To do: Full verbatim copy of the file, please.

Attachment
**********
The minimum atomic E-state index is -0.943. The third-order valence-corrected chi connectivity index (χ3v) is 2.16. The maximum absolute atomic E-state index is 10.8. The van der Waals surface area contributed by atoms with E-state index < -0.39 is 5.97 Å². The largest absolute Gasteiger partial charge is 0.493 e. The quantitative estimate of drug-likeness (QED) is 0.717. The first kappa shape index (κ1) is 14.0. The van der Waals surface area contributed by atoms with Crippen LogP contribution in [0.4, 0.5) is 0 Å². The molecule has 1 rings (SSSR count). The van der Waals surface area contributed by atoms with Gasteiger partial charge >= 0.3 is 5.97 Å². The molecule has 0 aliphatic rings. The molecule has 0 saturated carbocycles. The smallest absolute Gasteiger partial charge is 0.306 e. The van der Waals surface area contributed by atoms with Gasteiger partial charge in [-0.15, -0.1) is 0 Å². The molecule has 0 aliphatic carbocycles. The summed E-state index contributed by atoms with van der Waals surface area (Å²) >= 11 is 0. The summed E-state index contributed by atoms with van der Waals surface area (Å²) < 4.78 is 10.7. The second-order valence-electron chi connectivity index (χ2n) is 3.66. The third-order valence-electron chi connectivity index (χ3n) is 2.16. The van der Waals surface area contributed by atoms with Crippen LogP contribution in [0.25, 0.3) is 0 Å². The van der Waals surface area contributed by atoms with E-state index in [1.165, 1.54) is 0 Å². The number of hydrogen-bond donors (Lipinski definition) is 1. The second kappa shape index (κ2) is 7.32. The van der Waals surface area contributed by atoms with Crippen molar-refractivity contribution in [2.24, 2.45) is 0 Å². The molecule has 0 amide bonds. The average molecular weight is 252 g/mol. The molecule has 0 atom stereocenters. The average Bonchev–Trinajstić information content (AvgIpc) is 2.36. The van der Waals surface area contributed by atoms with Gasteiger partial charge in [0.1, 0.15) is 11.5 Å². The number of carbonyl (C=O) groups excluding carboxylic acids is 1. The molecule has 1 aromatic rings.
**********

The minimum atomic E-state index is -0.943. The third-order valence-corrected chi connectivity index (χ3v) is 2.16. The maximum absolute atomic E-state index is 10.8. The van der Waals surface area contributed by atoms with E-state index < -0.39 is 5.97 Å². The largest absolute Gasteiger partial charge is 0.493 e. The quantitative estimate of drug-likeness (QED) is 0.717. The first kappa shape index (κ1) is 14.0. The van der Waals surface area contributed by atoms with Crippen LogP contribution in [0.4, 0.5) is 0 Å². The molecule has 1 rings (SSSR count). The van der Waals surface area contributed by atoms with Gasteiger partial charge >= 0.3 is 5.97 Å². The molecule has 0 aliphatic rings. The molecule has 0 saturated carbocycles. The smallest absolute Gasteiger partial charge is 0.306 e. The van der Waals surface area contributed by atoms with Gasteiger partial charge in [-0.15, -0.1) is 0 Å². The molecule has 0 aliphatic carbocycles. The summed E-state index contributed by atoms with van der Waals surface area (Å²) >= 11 is 0. The summed E-state index contributed by atoms with van der Waals surface area (Å²) < 4.78 is 10.7. The second-order valence-electron chi connectivity index (χ2n) is 3.66. The third-order valence-electron chi connectivity index (χ3n) is 2.16. The van der Waals surface area contributed by atoms with Crippen LogP contribution in [0.25, 0.3) is 0 Å². The van der Waals surface area contributed by atoms with E-state index in [1.165, 1.54) is 0 Å². The number of hydrogen-bond donors (Lipinski definition) is 1. The second kappa shape index (κ2) is 7.32. The van der Waals surface area contributed by atoms with Crippen molar-refractivity contribution in [2.24, 2.45) is 0 Å². The molecule has 0 amide bonds. The average molecular weight is 252 g/mol. The molecule has 0 atom stereocenters. The average Bonchev–Trinajstić information content (AvgIpc) is 2.36. The van der Waals surface area contributed by atoms with Gasteiger partial charge in [0.1, 0.15) is 11.5 Å². The number of carbonyl (C=O) groups excluding carboxylic acids is 1. The molecule has 1 aromatic rings.